Where do egg production methods for estimating fish biomass go from here?
    Dickey-Collas, M. ; Somarakis, S. ; Witthames, P.R. ; Damme, C.J.G. van; Uriarte, A.R. ; Lo, N.C.H. ; Bernal, M. - \ 2012
    Fisheries Research 117-118 (2012). - ISSN 0165-7836 - p. 6 - 11.
    anchovy engraulis-encrasicolus - sardine sardinops-sagax - gadus-morhua-l. - pleuronectes-platessa l. - north-sea plaice - solea-solea l. - postovulatory follicles - population-dynamics - trachurus-trachurus - multinomial models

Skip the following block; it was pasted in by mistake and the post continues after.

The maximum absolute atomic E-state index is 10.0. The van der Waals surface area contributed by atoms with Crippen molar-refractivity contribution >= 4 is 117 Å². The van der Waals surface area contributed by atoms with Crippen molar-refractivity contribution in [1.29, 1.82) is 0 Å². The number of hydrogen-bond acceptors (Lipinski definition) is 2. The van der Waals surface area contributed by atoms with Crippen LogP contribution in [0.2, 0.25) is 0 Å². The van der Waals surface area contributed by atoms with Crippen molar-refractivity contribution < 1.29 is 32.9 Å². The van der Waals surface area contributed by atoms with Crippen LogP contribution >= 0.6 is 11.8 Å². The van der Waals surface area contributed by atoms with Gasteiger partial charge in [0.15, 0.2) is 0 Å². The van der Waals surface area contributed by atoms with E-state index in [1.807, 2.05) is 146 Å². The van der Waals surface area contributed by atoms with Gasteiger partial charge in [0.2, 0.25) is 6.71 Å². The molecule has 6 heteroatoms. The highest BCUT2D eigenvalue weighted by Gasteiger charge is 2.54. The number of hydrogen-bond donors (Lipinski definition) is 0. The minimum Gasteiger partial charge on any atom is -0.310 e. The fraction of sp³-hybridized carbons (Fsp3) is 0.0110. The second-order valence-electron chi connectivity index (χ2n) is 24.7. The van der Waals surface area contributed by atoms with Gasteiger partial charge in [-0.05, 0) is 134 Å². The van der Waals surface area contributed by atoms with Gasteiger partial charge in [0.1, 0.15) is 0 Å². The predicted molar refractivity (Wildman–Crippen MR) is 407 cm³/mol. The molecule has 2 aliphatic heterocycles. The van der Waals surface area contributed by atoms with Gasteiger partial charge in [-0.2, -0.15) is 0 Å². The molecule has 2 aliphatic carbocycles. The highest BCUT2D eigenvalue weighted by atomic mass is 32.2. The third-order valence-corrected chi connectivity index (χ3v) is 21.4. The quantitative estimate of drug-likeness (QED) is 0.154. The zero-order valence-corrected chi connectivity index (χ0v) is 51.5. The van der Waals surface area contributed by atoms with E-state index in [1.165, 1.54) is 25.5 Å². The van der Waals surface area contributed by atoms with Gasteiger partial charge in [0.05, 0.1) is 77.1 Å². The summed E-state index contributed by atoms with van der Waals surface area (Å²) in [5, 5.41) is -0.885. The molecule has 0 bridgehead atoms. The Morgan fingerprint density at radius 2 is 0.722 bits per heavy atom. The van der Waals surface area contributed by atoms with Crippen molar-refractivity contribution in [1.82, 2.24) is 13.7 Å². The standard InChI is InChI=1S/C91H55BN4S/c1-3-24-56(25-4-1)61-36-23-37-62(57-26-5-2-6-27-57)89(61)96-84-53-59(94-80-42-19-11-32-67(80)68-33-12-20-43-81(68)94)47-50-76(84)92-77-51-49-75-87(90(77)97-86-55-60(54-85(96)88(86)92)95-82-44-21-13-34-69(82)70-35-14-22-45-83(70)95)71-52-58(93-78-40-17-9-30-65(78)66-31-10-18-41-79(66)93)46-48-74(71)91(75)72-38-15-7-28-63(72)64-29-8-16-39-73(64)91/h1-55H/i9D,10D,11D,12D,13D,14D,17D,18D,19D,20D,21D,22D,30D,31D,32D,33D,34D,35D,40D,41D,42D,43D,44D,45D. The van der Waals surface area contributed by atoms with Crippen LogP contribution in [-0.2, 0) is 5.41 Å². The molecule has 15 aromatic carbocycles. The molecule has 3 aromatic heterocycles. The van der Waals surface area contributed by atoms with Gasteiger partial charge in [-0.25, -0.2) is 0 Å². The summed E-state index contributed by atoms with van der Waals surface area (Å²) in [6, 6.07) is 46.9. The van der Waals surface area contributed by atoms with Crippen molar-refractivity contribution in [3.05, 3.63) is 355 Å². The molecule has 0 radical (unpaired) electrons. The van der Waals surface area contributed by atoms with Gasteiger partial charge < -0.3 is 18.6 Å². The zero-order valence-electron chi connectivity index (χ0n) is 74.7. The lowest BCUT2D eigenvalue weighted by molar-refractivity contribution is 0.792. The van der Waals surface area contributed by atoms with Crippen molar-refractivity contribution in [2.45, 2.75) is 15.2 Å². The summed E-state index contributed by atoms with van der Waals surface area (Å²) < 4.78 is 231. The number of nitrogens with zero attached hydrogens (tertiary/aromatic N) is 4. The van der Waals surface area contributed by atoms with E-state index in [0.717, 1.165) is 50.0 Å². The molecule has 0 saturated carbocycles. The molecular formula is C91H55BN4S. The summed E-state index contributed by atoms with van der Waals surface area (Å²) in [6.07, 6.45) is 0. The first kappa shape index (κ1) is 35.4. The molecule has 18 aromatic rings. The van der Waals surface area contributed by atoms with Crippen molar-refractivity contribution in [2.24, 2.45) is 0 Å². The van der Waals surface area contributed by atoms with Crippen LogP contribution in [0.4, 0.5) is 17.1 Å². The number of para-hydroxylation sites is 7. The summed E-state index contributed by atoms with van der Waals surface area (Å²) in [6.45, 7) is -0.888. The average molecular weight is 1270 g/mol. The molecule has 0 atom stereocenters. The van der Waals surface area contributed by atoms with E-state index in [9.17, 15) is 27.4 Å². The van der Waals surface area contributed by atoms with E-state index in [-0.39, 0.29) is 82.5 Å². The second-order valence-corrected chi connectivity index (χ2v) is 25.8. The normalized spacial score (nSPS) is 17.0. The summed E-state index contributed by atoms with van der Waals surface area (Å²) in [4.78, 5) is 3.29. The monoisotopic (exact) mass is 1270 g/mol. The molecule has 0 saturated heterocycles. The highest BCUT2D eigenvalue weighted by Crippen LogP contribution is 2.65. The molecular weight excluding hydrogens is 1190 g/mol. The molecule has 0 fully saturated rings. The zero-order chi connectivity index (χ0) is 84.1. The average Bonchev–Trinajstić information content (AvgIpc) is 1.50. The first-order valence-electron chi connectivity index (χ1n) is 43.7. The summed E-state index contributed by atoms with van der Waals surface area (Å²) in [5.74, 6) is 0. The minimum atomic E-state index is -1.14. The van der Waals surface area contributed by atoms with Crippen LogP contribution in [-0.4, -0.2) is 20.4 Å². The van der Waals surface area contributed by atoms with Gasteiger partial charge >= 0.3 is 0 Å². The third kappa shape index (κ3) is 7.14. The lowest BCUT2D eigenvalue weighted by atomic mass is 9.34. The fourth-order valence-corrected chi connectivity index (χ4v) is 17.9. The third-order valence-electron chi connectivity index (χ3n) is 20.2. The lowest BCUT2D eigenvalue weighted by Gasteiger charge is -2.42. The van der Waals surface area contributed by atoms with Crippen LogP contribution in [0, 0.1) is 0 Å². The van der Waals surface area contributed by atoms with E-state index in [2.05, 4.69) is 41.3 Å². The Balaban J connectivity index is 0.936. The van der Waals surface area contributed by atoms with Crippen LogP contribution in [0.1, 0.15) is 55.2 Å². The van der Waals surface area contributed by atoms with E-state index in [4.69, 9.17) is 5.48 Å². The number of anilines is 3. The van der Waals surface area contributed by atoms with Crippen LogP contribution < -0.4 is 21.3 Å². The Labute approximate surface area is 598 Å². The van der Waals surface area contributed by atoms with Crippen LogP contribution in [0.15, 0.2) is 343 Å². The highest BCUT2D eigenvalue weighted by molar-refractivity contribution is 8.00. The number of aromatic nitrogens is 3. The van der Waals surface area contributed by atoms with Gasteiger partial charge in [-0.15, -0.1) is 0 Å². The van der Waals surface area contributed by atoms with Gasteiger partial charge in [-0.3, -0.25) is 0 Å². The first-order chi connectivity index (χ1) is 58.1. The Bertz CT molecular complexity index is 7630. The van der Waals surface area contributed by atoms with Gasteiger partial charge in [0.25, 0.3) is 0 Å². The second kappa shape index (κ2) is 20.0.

The special theme volume of Fisheries Research is intended to synthesise the current understanding of the methods and applicability of egg production methods (EPM). It originates from a workshop in Athens which also focused on the future challenges to both the science and logistics of carrying out and using egg production methods. This synthesis addresses three interlinked challenges for those using EPM; how methods have, and need to be, improved, what added value can EPM provide directly to aid advice for management of the marine environment and lastly what extra understanding can EPM bring to marine science? EPM surveys offer some of the most intensive sampling of plankton and adult fish populations in fisheries science. They provide, and will probably provide further insights into fish reproductive processes, embryonic development and spatial and temporal variability in fish populations. Researchers should be encouraged to examine new methods for representative real-time sampling, swift processing of samples and integration of sampling of adults and plankton. EPM provides managers with many “added value” products on habitats and spawning and already provides platforms for monitoring hydrography, zooplankton distributions and acoustic back scatter. Some EPM surveys also incorporate monitoring of birds and sea mammals. EPM, together with aquaculture, has progressed understanding of fish reproductive biology and embryo development. EPM provides long time series of both the ichthyoplankton and fish reproductive traits thus enabling informed study of regime change, variability and ecosystem status. As the EPM become more developed, we expect that these contributions to marine science will increase